The Mars Curiosity rover might be hitting a snag as budget cuts loom on the horizon that may adversely affect its operation on the Red planet permanently.
Since 2012, the NASA Curiosity rover has been exploring the surface of the red planet, by collecting and analyzing rock samples from the Gale crater where it landed. Now, its activity might be threatened by budget restraints in 2021 to make NASA take stock of what to do. This is according to Curiosity project scientist Ashwin Vasavada.
Mars Curiosity rover in crisis
According to Dr Vasavada, the team is under a crisis and all because of the budget cuts, which is a big hit for everyone on the program.
The 2021 federal budget request and the White House has settled for $25 billion to fund NASA and all its programs and other activities relevant to it.
Allocation for important programs is the set up to concentrate on priority projects. One of them is the NASA Artemis programmer that got the bulk and others are on a diet. Not all NASA divisions got their required funding.
In the new proposed budget, the Mars Curiosity team will on have $40 million for its budget, which is a 20% cut from current funding as of now.
This funding circumstance is more critical as the pre-existing budget was cut by 13% in 2019, last year. All these budget cuts are detrimental, especially to the Curiosity rover which is not cheap to keep running.
Space.com said the suggested a budget is going to cause a scaling back of all projects and other operations of NASA scientists.
With the $40 million funding which will leave 40% of the overall capacity, the project will be rendered useless and ineffectual that wastes the potential of the Mars rover.
Cuts like these are not just a shallow gouge but it will affect projects that have yielded stunning results for NASA. One of these is the Mars Reconnaissance Orbiter, which has been mapping Mars, with the Mars Atmosphere and Volatile Evolution spacecraft. All dedicated autonomous systems that are giving more aspects of Mars.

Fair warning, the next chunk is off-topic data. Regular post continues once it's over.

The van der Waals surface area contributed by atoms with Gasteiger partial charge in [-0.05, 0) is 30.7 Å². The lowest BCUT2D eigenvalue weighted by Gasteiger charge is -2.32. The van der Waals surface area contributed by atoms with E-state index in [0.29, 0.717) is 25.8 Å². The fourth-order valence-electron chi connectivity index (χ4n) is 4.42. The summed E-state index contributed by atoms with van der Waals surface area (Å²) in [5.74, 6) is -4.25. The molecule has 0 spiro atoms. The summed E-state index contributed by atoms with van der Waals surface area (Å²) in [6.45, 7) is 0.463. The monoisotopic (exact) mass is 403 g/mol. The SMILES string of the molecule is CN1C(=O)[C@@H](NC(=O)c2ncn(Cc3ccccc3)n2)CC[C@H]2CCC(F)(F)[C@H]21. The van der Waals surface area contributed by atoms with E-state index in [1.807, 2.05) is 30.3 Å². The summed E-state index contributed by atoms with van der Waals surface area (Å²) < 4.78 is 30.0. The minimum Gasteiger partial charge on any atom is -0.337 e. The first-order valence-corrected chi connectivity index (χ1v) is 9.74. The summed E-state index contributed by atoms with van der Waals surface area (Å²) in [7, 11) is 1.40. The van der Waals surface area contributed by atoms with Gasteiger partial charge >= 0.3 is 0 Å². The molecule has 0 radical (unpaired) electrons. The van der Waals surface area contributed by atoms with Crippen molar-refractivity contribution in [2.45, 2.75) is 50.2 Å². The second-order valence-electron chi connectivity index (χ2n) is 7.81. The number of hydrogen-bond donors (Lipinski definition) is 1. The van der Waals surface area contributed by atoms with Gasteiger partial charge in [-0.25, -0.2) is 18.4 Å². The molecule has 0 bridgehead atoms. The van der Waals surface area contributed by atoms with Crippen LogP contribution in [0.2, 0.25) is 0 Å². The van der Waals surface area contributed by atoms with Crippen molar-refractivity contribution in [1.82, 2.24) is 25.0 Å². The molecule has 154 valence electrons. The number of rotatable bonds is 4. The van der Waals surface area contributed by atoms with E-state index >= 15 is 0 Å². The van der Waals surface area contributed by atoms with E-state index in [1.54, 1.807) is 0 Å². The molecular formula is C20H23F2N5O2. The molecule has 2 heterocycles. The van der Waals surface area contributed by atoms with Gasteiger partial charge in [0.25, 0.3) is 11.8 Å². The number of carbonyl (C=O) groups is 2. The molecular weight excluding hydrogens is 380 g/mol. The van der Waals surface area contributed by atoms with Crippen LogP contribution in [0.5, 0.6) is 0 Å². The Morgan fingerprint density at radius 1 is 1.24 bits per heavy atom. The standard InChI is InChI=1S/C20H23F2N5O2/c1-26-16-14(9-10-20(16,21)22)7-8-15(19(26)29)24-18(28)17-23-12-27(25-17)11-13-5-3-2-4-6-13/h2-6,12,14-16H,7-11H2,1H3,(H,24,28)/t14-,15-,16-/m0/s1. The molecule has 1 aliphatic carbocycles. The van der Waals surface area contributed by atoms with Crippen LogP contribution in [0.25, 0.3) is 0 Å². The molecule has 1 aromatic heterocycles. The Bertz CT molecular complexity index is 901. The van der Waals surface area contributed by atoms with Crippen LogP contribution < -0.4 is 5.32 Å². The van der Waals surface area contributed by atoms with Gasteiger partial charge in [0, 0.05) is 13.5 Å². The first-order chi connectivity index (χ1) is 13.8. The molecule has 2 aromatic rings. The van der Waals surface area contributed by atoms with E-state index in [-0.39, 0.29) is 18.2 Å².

The Curiosity rover touched down in the 96-mile-wide (154km) Gale Crater in August 2012. It began the most ambitious mapping and investigation missions in the history of space travel.
Its goal is to map and determine if the Planet Mars was once a habitable planet in the past.
Gale Crater was chosen because it might be what is left of an ancient Martian lake, which might have evidence of microbial life in the Martian soil. Costs for NASA is about $2.5 billion to send the Curiosity to Mars, but some success with organic compounds in Martian soil.
From 2014, the Mars rover is moving through the Mount Sharp, which is an 18,000ft-high peak in the center of Gale Crater. The region of Gale Crater is rich in clay-like sediments, that might have been water in the planet's past.
The goal is the summit of Mount Sharp because NASA wants to confirm a nearby formation dubbed the Greenheugh Pediment. One theory that needs confirming is where there is a source of water, on top of the mount.
Dr Vasavado added, "This is just a huge climate signature that we want to be able to explore." Richard Zurek, Mars Principal Investigator mentioned that more needs to be done in Mars.
Even with the budget cuts, Mars Curiosity Rover will go on, but if budget cuts get low, there will still be other projects to explore Mars.